But, if and when we are able to answer the “why” he took so many innocent lives have we really gotten to the root cause of why he did what he did? Behind all sorts of evil, his and mine (and yours) is the “heart” not surrendered to God. The Ten Commandments are the boundaries God has given us for healthy relationships. For our own good and the good of others we are not to cross those lines. Jesus summarized these prohibitions by going to the heart issue, “ ….love God supremely and love others as you love yourself.” (My take on Matthew 22:36-40).
Jeremiah observed, “The heart is ..deceitful.. and is desperately sick: who can understand it? (Jeremiah 17: 9). This is a message lost on modern mankind, we have become so PC, so educated, sophisticated and refined that we gloss over the heart issue which only God can fix. I trusted Jesus to save me when I was a kid but what I have learned is that I desperately need him to keep on saving me from my self-centeredness, pride and my desire to dethrone God in my life.
There is a battle going on in my soul and yours and who wins that battle (God or Satan and self) will determine our character and our character will determine our words and actions. One thing we can all learn from the great tragedy in Las Vegas is that we and our society are lost without God. And we , like the shooter, have choices to make about our words and actions. Lord help us to look inside our heart because there we find the “why” we what we do.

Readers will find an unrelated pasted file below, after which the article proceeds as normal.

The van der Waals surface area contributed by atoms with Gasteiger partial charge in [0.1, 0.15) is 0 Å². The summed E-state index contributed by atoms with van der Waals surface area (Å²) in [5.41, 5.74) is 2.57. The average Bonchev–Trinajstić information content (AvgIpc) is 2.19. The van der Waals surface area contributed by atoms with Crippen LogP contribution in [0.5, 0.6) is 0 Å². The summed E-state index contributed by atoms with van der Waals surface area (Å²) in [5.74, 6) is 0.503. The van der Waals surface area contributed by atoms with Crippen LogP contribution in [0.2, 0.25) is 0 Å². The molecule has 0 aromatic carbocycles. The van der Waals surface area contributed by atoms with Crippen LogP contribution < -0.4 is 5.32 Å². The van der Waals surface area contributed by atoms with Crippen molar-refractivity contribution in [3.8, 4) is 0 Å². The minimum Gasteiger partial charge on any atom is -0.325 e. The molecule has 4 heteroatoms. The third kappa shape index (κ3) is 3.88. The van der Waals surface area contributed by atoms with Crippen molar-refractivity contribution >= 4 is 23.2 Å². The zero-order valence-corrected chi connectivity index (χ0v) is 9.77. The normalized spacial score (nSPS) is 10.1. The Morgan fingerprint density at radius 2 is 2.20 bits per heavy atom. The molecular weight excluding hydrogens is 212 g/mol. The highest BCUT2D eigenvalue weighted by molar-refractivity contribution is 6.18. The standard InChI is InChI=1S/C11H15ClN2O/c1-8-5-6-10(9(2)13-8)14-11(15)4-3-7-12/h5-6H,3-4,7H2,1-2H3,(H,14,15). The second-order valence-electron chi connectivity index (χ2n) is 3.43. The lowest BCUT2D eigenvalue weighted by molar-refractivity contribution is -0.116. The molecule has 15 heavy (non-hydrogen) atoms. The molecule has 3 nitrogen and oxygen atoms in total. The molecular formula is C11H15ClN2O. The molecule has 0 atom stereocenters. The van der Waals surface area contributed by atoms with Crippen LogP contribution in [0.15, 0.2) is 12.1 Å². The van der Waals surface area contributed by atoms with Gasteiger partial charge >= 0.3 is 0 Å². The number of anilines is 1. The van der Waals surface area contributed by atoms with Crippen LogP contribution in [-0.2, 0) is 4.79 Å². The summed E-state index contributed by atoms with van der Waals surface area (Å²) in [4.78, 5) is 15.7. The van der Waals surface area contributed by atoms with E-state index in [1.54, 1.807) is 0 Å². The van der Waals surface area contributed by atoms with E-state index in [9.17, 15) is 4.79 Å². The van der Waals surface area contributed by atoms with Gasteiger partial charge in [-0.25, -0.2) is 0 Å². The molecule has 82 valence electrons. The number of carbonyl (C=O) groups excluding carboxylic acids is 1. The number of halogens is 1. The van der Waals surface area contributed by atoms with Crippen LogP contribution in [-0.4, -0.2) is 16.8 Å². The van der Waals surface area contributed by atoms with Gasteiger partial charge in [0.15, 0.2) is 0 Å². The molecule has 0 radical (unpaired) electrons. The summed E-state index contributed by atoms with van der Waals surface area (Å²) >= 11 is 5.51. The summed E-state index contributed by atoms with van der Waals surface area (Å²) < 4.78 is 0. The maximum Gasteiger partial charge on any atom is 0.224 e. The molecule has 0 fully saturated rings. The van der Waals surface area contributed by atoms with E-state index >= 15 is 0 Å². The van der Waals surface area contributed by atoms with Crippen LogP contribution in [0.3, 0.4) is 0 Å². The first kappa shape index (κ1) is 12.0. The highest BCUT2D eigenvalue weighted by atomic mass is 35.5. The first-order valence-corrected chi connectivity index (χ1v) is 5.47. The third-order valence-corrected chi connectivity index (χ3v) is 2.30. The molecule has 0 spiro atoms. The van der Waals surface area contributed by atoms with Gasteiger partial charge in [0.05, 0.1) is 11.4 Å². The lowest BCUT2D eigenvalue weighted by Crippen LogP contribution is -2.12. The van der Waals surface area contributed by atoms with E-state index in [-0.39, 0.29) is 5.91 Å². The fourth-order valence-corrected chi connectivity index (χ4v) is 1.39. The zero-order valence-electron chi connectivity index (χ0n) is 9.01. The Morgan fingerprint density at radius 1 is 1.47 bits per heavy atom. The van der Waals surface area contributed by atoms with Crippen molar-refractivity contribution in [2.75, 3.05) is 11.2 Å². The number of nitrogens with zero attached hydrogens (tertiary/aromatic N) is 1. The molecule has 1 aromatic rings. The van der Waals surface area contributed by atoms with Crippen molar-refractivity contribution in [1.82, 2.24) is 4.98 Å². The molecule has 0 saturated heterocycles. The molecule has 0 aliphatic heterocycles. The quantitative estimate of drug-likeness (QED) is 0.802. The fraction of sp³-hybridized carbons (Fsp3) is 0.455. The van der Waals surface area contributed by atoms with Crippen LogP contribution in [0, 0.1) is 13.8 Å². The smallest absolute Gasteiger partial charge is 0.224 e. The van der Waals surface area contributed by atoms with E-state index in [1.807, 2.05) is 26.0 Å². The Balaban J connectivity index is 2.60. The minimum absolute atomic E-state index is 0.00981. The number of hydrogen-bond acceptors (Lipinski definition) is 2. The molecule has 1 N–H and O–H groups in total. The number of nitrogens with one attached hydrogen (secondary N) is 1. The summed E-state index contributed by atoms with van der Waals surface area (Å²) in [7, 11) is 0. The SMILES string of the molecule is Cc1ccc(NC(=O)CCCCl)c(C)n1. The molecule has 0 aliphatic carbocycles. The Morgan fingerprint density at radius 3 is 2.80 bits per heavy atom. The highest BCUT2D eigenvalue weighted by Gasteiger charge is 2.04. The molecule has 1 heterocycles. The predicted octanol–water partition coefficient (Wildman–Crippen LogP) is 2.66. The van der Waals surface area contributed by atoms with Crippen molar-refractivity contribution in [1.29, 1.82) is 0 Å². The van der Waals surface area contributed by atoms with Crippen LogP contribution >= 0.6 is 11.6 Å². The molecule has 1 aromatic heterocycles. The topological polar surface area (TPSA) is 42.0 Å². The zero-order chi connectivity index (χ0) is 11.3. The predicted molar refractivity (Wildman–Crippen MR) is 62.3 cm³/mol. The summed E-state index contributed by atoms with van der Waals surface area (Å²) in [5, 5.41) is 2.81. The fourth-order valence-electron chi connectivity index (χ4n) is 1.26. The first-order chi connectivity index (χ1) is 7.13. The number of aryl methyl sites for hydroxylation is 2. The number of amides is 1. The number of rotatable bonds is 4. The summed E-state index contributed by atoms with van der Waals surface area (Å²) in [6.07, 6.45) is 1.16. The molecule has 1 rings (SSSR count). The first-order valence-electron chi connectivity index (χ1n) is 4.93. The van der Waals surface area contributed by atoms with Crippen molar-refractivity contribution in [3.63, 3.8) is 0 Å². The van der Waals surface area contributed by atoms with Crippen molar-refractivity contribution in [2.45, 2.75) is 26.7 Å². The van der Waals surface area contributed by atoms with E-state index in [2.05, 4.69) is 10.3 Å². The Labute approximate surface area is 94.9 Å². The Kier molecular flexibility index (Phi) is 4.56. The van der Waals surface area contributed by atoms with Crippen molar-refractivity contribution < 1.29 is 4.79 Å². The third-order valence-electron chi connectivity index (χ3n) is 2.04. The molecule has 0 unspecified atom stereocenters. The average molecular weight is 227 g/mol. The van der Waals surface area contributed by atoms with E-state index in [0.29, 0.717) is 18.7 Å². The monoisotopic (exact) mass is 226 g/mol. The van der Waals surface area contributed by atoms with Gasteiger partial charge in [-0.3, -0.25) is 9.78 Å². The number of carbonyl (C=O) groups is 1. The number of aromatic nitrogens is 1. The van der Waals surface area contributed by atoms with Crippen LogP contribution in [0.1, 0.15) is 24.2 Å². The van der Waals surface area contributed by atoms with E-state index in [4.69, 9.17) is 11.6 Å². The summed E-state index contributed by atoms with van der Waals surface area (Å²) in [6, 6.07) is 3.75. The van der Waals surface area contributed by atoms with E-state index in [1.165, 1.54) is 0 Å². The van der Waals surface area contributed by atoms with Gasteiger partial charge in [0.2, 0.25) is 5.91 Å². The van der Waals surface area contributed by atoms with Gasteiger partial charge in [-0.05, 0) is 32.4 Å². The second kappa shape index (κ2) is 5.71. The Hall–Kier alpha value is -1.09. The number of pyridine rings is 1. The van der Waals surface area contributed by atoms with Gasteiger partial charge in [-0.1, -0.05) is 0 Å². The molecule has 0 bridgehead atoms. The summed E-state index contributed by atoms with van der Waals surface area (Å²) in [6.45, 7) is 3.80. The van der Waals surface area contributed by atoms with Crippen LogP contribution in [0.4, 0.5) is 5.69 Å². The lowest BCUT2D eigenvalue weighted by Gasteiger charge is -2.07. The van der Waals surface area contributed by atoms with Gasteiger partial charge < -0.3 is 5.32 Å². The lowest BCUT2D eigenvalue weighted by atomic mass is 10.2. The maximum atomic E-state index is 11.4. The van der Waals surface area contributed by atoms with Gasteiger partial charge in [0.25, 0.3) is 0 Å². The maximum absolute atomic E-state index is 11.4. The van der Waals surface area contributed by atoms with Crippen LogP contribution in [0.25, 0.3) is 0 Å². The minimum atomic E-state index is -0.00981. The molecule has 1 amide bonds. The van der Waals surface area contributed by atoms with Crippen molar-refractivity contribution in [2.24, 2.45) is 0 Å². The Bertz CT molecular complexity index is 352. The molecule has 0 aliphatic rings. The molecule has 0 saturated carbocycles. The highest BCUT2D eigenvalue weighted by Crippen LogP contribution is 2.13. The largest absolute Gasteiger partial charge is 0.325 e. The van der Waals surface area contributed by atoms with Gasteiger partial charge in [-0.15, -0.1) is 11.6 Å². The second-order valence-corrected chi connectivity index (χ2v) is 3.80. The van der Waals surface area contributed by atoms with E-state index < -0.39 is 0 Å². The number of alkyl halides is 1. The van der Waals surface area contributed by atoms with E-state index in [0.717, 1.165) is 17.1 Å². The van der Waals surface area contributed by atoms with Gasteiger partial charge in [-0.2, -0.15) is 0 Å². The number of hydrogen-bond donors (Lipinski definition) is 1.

Are we coming apart as a society? What, if anything, does the shooting in Las Vegas say about the reality of evil? What role does the family play in the development of a stable society? Why does trust or the lack of it affect our society?
The Trust Factor is critically important in life. There’s a lot in the news nowadays about trust, or the lack of it, when it comes to our government leaders. Folks all over America are doubtful of the motives and capability of many of those we have elected to serve us. We have a real ”crisis of confidence” in our country and there doesn’t seem to be much prospect of it getting better. How did we come to this place and how can it be fixed? Let’s learn to built trust in our families and with each other by what we say and how we treat each other.
TRUST is a very important ingredient in life. It is present in all healthy relationships; marriage, friendship, business, parent/child, government and between leaders in the international community. Trust is foundational to the orderly and productive functioning of life. Without it we live in uncertainty, doubtful of the word or actions of the other person or country. President Reagan said, concerning agreements with other countries, that we should “trust but verify.” There is much wisdom in that idea; trust that the other person (country) will keep their word but understand that trustworthiness is proven by action consistent with one’s promise or agreement.